Monday, November 14, 2011

Gratitude Therapy : )

So tomorrow I have to co-lead a support group at the Cancer Center. The Topic is the Healthy Harvest, where... "Registered Dietician (Cheryl W.) and Art Therapist (me) will facilitate this demonstration on how to make pumpkin smoothies, and discuss how to make use of other fruits and vegetable from autumn's cornucopia."  

Ok. This has to beg the question: "What does an art therapist have to do with pumpkin smoothies?"  Well, anyone who knows me knows that I cant resist a good pumpkin anything.  In addition, I often just say Yes to things before I fully know what is going on.

For my part, I was planning to ask "the group" to make some Thanksgiving-related project while Cheryl whipped up the smoothies.  I found a simple pumpkin centerpiece that could be made by anyone with any ability.   However, this concept tends to move away from my style of practicing Art Therapy.

I often answer the question,"What is Art Therapy?" by describing a continuum where on one side is "Art-making for Joy" and the other side is "Projective Assessments that Allow Analysis and Insight."  Art-making for joy can be therapeutic, but in my opinion it is most effective at creating first order change (in this case, the change of mood of the person for the moment).   However, in my practice, I attempt to create interventions that at least have a shot at allowing for second order change (the lasting change that comes with the changing of a system). This could result from introspection and increased insight into the self as a result of creating some meaningful art product (even if that product is not very "good" and even if that product was made for fun.)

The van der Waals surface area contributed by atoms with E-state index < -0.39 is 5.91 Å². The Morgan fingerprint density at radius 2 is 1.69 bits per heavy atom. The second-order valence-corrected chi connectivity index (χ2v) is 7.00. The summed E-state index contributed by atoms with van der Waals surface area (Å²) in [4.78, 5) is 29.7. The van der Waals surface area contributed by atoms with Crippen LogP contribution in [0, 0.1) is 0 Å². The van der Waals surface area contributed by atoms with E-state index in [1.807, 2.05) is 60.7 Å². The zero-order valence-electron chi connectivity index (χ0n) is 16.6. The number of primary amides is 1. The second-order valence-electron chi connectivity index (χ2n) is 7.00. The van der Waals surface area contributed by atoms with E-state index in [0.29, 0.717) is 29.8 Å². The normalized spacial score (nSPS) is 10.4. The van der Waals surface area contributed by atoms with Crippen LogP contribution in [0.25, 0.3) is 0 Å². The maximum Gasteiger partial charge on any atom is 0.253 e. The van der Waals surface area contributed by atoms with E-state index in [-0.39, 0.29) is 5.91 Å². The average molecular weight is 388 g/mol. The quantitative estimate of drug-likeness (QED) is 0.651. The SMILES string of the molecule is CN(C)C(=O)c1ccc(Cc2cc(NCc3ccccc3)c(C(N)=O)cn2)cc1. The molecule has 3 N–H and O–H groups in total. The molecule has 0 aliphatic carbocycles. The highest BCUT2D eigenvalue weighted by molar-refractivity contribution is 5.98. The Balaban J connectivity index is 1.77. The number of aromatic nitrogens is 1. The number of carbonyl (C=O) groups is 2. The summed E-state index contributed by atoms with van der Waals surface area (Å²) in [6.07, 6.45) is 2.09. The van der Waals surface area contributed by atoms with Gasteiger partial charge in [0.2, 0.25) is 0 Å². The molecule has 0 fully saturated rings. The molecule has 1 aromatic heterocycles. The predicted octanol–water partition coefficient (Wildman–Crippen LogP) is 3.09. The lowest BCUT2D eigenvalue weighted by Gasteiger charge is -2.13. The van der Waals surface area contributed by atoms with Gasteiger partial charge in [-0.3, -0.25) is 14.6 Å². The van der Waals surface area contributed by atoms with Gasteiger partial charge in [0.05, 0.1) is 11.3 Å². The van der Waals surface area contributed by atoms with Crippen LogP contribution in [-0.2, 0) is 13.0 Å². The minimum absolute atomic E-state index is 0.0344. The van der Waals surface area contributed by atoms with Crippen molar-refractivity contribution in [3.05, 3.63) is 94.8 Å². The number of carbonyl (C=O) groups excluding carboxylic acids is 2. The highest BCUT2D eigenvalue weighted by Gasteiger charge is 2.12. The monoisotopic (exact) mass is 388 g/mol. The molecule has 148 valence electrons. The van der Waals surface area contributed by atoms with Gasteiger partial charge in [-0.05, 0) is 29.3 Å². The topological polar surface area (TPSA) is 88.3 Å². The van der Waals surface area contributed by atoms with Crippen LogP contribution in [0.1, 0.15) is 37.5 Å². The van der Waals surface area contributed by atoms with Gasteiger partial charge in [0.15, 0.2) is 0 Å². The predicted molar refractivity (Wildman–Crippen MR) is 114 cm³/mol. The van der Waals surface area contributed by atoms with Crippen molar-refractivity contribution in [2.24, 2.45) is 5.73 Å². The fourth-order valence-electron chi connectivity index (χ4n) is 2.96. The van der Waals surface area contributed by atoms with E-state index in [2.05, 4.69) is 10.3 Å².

What this means for me is that I am now scrambling to create some directive I can give to a group of unfamiliar people that would allow them to experience the joy of art-making, while also giving them the opportunity to change themselves... in one session.   What to do... What to do...

And then the light bulb went off.  I will ask them to create Thank You Cards.  But to who?  Maybe to themselves?  But that just seems so... first order.

I think people are so fast to see the negative, especially on a cancer unit.  Fortunately, John Gottman discovered in his studies about Positive and Negative Sentiment Override (in married couples), that what people focus on in the present has a huge impact on how they recall experiences of the past.  How the past is remembered will greatly impact how people anticipate the future.  If we focus on the positive in the present, we also tend to recall our pasts in the most positive light and therefore expect nothing less of the future.  If we focus on the negative in the present, we are more likely to remember the past in a negative light and expect the future to be just as bad.

As a result, there is some value is spending some time thinking about the people in this world that have positively impacted our lives.  In fact, a little Googling has uncovered that a man named John Kralick has discovered just how powerful thanking others can be.